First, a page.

Attempting "something substantive about God"

Back on Tuesday, Tony Jones wrote "A Challenge to Liberal Bloggers to Write One Post About God":
I challenge all progressive theo-bloggers to write one post about God between now and August 15.
I mean, all of you: Fred, Scot, Rachel, MPT, John Shore, everyone at the Patheos Progressive Portal, and all of you I haven’t mentioned or even ever read. Write something substantive about God. Not about Jesus, not about the Bible, but about God.
Now that I'm done, as Tony Jones would put it, "clearing my throat," I'm gonna (pardon the metaphor) spit it out.
God is sacred, and near at hand and difficult to grasp, and love in an eldritch non-Euclidean way, and kinda self-explanatory but not so much, and above my pay grade.
So there you go: a substantive sentence. And having said that, let's unpack this thing.

#1: God is sacred.

This sounds kinda remedial, and it really is, but it's more important and less disputable than most of the omni* statements that get made about God: God is sacred. You don't worship a car's engine or its engineer, you don't worship the computer's OS or its programmer - but you do worship God, because God's an appropriate object of worship.

This is a brutal truth that comes before most else. Possibly even before God loving, in his eldritch non-Euclidean way (see #3 below.) To believe in God is to worship God, for very plastic values of "worship." And although I'm not totally sure why yet (see #4 below), I know that when I wrote those last few sentences I chose "do" rather than "should" for a reason.

#2: God is near at hand and difficult to grasp.

(So maybe I did quote "Patmos" there. Does anyone know who Hölderlin is? Anyone? Bueller? Didn't think so. Moving on...)

The challenge was to write something substantive about God - not Jesus, not the Bible, but God. The scholastic way to do that would be to define God, and usually that comes in the form of omni* statements: that God is all-powerful, all-knowing, all-good, a lot of all-stuff I'm not sure I can actually defend.

The Ancient of Days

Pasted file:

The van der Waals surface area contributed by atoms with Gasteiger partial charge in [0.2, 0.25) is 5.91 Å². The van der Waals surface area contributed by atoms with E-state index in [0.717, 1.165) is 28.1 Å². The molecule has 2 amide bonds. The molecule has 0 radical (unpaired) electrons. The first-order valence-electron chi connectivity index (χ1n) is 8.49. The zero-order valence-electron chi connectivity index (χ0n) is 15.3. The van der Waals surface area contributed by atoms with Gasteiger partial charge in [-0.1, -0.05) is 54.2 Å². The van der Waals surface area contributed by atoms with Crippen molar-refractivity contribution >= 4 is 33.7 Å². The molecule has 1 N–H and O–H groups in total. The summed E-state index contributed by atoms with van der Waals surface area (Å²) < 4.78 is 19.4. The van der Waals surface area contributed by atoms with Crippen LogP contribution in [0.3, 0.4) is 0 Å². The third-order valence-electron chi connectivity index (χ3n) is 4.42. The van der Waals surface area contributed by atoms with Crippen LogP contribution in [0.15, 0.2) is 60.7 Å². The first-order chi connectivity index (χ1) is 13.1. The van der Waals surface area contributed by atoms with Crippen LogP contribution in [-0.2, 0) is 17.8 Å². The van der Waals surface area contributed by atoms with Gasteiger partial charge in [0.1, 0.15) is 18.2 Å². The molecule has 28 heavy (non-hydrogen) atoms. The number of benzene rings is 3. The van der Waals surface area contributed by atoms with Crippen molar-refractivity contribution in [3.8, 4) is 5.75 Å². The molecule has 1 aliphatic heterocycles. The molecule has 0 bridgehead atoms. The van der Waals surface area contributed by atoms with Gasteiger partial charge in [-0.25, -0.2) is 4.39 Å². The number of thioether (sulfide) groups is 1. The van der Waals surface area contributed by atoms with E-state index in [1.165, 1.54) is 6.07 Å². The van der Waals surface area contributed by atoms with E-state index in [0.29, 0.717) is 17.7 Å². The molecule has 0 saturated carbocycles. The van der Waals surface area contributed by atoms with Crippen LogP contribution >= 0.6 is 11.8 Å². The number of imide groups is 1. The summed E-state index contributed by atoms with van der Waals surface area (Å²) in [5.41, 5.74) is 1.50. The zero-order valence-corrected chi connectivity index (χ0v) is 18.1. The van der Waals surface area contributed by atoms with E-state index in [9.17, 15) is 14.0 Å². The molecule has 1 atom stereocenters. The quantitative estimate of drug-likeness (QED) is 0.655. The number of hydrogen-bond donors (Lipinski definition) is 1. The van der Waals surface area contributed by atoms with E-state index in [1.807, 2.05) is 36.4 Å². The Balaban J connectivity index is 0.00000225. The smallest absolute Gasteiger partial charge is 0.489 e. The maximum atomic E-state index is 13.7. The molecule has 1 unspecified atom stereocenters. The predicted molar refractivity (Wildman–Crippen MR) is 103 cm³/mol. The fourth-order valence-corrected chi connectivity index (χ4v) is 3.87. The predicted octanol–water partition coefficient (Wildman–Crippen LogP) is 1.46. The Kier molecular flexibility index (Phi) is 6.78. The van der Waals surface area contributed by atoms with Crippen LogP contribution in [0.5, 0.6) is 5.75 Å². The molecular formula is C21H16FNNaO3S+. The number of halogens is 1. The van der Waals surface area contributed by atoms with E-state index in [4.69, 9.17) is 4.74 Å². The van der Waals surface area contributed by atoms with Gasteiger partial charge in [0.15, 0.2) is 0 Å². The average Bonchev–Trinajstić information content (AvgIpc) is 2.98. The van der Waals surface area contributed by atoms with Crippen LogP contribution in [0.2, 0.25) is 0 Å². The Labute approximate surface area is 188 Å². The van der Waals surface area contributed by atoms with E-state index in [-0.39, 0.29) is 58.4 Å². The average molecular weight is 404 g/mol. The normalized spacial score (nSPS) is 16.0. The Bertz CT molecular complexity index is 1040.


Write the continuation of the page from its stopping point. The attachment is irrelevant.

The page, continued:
You can't say that God looks like this,
because God is here. (I confess that I
only posted this because I love Blake.)
The most important of those omni* statements, and the one that's usually left out, is omnipresent: God is everywhere, even (especially) in places where he isn't. God isn't abstract. God isn't discrete. God isn't something we can reify and point to.
Where is God? God's immanent.
Where is God? God's in my blind spots.
Where is God? God's with us, and we're with him. (Unless we're not.)
God is omnipresent. That's enormous, and enormously important.

God is not a cosmic watchmaker who never needs to look at the assembled watches again, because God is here. The tsar is very dead, but God is not high above because God is here. God does not look like Urizen in "The Ancient of Days" (as shown to your right) because that's pointing there to describe God, and God is here.

It also fucks up God-talk, or if it doesn't it really should. God's being near at hand makes Him difficult to grasp.

We talk about discrete things we can point to, or even people we can point to, in a very different way than we talk about people that are in the room and, presumably, able to speak for and present themselves. This side of time, God is more than we can point to and see; this side of time, God is more than we can write down and define. (A long long time ago, better and smarter people than I will ever be tried. One of them concluded that the world wouldn't be big enough to hold what was written.)

So how do we let God speak? And how do we listen? Those are good questions for better people (see #5 below.)

#3: God is love in an eldritch, non-Euclidean way.

Before I started taking this Christian thing seriously, I learned most of my theology from H.P. Lovecraft. The man had some serious problems (what with the fascist sympathizing and such), but I'll give credit where credit is due: he provided the best metaphor I can think of to explain this Christian thing. A metaphor that's good enough to justify including what'd otherwise be a weary and tedious truth to proclaim.

I'm hesitant to say that God is love, even though the Christian tradition would say that unhesitatingly. It's not that I disagree with it - just that right now I can't appreciate love enough to say something that wouldn't (to me, anyways) feel insulting to God. And I say that as somebody who is in love, in a way that apparently makes people squee. So I'm gonna take the left-hand path here; rather than using theological rhetoric, I'm gonna use Lovecraftian rhetoric and hopefully get my point across faster.